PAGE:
Sunday, September 9, 2012

Breaking Bridges

Whether you are studying Ancient Rome in History, or you are doing an engineering unit in Science, the fact that arches simply carry more weight is an important one for kids to understand.  You might start with the basics and simply build an arch to begin with.  However, the critical objective is that the kids see the difference in strength between two bridges (one that uses a simple beam and one that uses an arch).  Here is a relevant and quick clip from Engineering the Impossible.

Begin with a demonstration by using two heavy objects (the buckets of clay in the photo above) and stretch just a couple of tagboard strips across the expanse, make sure your kids see that the paper sags.  You could put something lightweight on the paper to show how weak the bridge is.  Now, set the heavy objects on a just another sentence strip or two.  Bend the paper strips into an arch with the heavy objects holding the arch in place.  Make sure the apex of the arch is at about the same height as the top of the heavy objects.  Stretch a sentence strip (or other long strip of tagboard) across the expanse again so that your upper strips rest on the lower strips at the apex of the arch.  Put a clip (a paper clip will work) to connect the upper and lower strips and then progressively place heavier and heavier objects on your bridge until it can no-longer hold the weight.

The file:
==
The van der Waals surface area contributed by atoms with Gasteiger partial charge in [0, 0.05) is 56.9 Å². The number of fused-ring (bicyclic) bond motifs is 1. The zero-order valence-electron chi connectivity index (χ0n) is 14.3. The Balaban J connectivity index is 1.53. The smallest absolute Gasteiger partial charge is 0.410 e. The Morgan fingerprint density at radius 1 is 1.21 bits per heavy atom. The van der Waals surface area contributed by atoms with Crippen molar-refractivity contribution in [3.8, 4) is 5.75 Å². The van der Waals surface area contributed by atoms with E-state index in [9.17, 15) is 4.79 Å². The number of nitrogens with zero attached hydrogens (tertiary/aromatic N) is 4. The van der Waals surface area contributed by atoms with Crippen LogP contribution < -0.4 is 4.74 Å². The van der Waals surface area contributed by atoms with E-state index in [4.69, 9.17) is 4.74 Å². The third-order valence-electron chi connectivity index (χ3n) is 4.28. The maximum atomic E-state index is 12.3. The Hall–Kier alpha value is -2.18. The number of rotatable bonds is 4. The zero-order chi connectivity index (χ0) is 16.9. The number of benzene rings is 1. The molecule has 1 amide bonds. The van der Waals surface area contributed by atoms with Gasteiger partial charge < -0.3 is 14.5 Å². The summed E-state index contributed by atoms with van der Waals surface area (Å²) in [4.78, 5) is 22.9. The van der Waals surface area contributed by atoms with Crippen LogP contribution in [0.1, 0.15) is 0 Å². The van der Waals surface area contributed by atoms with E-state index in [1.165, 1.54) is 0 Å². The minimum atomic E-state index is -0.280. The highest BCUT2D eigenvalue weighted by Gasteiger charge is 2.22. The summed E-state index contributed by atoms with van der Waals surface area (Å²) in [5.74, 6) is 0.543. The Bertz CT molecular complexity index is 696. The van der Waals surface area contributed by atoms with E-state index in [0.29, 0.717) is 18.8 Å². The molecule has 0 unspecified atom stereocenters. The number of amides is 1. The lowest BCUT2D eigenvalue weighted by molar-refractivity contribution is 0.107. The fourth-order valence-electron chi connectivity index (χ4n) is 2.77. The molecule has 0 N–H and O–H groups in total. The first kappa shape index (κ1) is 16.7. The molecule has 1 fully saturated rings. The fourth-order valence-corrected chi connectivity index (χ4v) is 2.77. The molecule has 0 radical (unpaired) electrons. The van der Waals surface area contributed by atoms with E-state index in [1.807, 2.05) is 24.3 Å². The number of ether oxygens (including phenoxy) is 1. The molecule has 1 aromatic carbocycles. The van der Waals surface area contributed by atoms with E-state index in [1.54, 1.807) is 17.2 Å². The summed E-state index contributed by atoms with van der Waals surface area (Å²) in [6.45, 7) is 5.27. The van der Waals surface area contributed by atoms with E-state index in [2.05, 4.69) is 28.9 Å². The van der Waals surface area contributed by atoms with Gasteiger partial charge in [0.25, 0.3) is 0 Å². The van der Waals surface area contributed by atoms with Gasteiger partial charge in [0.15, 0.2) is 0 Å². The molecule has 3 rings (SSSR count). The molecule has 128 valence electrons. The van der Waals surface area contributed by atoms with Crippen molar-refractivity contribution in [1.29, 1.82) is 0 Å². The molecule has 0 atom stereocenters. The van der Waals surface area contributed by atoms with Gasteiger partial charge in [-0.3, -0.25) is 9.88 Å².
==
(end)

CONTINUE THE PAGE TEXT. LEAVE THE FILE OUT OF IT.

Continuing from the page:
Especially for K-2, you could let them experiment with paper strips and clips on their own at this point, or as an extension, give your kids a bunch of popsicle sticks, old plastic egg halves, clay, glue, string, cardboard, old toilet paper and paper towel rolls, spools and whatever other etcs. you can come up with.  Give them an expanse to cross (12-14 inches works well) with their bridges and let them build a bridge of their own.  Consider the age of your kids and your objectives for the lesson to create a rubric if you plan on assessing the bridges formally and then give them the time to build and experiment.  For older kids, it is common to have a day where you test the strength of the bridges built to the point of collapse.  This can make for a really fun day, but younger kids might have a hard time watching their creations broken so you may want to leave it as a craft for this younger group.


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